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Publication numberUS20100211123 A1
Publication typeApplication
Application numberUS 12/639,848
Publication dateAug 19, 2010
Filing dateDec 16, 2009
Priority dateFeb 19, 2009
Also published asEP2398553A1, US8639331, US20140135861, WO2010096138A1
Publication number12639848, 639848, US 2010/0211123 A1, US 2010/211123 A1, US 20100211123 A1, US 20100211123A1, US 2010211123 A1, US 2010211123A1, US-A1-20100211123, US-A1-2010211123, US2010/0211123A1, US2010/211123A1, US20100211123 A1, US20100211123A1, US2010211123 A1, US2010211123A1
InventorsScott R. Stubbs, James O. Gilkerson, Diane Schuster
Original AssigneeStubbs Scott R, Gilkerson James O, Diane Schuster
Export CitationBiBTeX, EndNote, RefMan
External Links: USPTO, USPTO Assignment, Espacenet
Systems and methods for providing arrhythmia therapy in mri environments
US 20100211123 A1
Abstract
Systems and methods for arrhythmia therapy in MRI environments are disclosed. Various systems disclosed utilize ATP therapy rather than ventricular shocks when patients are subjected to electromagnetic fields in an MRI scanner bore and shock therapy is not available. As the patient is moved out from within the scanner bore and away from the MRI scanner, the magnetic fields diminish in strength eventually allowing a high voltage capacitor within the IMD to charge if necessary. The system may detect when the electromagnetic fields no longer interfere with the shock therapy and will transition the IMD back to a normal operational mode where shock therapy can be delivered. Then, if the arrhythmia still exists, the system will carry out all of the system's prescribed operations, including the delivery of electric shocks to treat the arrhythmia.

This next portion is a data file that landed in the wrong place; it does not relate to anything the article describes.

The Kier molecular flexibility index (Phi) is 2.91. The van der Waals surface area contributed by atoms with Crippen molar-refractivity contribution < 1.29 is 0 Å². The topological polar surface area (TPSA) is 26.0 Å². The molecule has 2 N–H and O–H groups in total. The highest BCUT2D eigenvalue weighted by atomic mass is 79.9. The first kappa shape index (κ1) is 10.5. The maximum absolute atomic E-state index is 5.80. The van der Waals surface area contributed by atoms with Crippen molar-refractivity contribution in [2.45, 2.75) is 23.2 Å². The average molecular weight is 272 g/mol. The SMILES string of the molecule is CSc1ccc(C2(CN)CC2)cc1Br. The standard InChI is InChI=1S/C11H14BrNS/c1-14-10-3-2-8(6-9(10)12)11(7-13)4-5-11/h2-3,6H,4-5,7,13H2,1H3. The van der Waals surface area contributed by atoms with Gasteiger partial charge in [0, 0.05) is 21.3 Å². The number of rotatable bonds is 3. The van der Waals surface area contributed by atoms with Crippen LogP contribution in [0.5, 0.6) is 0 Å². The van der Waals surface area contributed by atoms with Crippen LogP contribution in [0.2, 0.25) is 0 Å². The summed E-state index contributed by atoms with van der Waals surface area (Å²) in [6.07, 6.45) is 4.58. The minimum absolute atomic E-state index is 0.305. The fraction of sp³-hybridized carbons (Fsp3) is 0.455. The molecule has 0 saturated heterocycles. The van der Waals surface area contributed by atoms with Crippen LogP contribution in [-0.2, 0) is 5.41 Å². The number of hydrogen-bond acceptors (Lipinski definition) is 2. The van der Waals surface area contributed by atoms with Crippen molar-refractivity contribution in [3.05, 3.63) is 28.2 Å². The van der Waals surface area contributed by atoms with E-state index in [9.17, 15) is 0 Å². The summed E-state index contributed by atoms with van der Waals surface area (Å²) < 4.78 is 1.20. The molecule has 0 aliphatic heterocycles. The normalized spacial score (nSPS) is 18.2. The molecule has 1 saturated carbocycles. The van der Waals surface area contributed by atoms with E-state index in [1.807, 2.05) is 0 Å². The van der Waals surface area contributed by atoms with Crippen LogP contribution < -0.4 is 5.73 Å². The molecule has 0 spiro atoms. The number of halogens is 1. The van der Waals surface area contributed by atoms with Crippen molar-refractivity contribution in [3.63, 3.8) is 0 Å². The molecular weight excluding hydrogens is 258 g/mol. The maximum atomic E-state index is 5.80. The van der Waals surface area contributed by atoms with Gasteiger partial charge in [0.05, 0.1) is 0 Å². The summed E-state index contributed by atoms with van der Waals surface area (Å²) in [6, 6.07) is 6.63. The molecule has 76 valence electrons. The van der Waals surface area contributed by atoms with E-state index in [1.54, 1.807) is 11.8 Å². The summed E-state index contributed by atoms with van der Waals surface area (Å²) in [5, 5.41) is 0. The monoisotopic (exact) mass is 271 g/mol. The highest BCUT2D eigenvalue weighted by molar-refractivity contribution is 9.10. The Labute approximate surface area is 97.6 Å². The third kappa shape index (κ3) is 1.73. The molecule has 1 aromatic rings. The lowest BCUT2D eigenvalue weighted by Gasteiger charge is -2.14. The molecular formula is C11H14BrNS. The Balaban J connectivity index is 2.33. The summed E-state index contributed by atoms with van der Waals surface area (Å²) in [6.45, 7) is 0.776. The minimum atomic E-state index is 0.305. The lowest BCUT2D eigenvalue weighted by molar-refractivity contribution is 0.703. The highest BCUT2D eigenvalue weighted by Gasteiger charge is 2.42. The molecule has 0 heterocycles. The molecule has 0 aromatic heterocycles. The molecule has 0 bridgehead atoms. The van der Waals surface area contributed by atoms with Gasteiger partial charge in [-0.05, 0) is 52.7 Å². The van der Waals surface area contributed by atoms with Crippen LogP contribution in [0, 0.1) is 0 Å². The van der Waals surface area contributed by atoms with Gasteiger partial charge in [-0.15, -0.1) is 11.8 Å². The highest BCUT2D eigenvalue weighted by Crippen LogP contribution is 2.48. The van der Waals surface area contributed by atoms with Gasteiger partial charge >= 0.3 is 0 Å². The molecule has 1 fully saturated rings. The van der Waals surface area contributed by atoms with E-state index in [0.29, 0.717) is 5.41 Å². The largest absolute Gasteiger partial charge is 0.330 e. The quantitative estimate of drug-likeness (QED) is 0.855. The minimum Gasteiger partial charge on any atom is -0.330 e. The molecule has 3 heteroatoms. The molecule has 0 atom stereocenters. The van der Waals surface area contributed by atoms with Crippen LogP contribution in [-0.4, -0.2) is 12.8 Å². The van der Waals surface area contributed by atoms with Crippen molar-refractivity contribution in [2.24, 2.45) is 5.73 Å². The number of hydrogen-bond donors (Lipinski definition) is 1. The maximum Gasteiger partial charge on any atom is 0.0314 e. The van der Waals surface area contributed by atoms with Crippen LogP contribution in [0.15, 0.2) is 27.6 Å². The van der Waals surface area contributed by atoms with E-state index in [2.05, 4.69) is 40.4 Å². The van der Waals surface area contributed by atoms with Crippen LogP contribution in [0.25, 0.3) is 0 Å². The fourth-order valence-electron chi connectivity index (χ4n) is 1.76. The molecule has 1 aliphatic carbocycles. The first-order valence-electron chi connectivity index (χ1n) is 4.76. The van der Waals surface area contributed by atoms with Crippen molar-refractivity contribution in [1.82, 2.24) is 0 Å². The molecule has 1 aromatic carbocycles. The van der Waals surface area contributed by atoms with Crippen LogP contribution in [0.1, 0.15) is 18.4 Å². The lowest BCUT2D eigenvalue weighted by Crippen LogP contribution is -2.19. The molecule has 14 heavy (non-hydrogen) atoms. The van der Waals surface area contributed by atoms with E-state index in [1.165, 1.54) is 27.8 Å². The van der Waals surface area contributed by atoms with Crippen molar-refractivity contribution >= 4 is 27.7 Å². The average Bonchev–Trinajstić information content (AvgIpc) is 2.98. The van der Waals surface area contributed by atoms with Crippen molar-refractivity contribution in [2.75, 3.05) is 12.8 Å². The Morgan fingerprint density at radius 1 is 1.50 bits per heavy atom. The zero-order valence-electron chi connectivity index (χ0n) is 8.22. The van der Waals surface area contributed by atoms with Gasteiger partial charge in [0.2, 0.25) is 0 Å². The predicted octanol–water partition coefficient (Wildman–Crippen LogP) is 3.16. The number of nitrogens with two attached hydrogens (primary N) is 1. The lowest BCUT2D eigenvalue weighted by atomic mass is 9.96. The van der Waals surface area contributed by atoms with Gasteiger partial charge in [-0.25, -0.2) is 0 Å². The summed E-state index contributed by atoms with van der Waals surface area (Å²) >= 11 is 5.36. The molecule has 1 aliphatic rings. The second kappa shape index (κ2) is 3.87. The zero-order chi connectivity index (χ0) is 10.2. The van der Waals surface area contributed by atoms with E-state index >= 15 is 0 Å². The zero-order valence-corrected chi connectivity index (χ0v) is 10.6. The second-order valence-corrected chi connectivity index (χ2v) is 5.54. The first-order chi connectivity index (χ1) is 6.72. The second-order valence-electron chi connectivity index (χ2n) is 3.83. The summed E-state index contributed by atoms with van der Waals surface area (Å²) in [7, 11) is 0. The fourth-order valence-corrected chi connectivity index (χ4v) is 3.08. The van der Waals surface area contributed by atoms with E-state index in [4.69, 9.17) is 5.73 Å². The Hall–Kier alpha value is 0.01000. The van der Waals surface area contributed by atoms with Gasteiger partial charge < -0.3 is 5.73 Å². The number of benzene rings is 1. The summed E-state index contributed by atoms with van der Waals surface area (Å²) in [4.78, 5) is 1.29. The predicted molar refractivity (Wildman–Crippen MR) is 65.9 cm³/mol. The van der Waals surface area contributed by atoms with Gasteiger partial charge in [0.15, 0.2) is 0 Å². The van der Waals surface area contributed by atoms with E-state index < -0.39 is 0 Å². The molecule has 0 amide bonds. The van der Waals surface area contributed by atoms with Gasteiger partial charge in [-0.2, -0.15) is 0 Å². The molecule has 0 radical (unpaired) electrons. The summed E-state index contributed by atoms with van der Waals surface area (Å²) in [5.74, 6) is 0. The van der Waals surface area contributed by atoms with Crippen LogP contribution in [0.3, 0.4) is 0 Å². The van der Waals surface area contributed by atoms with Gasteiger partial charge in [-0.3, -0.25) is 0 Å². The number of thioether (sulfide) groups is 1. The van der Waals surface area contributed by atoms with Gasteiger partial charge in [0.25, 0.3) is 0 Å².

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Claims(22)
1. A method for operating an implantable medical device (IMD) implanted within a patient in the presence of a magnetic resonance imaging (MRI) environment, the method comprising:
receiving a command while the IMD is in the presence of an MRI electromagnetic field and is operating in a first operational mode in which one or more sensors of the IMD have been disabled, the command configured to prompt the IMD to provide immediate therapy to the patient while in the MRI electromagnetic field; and
placing the IMD in a second operational mode upon receiving the command, wherein the second operational mode includes:
enabling the one or more sensors of the IMD;
determining whether a tachyarrhythmia is present using the one or more sensors; and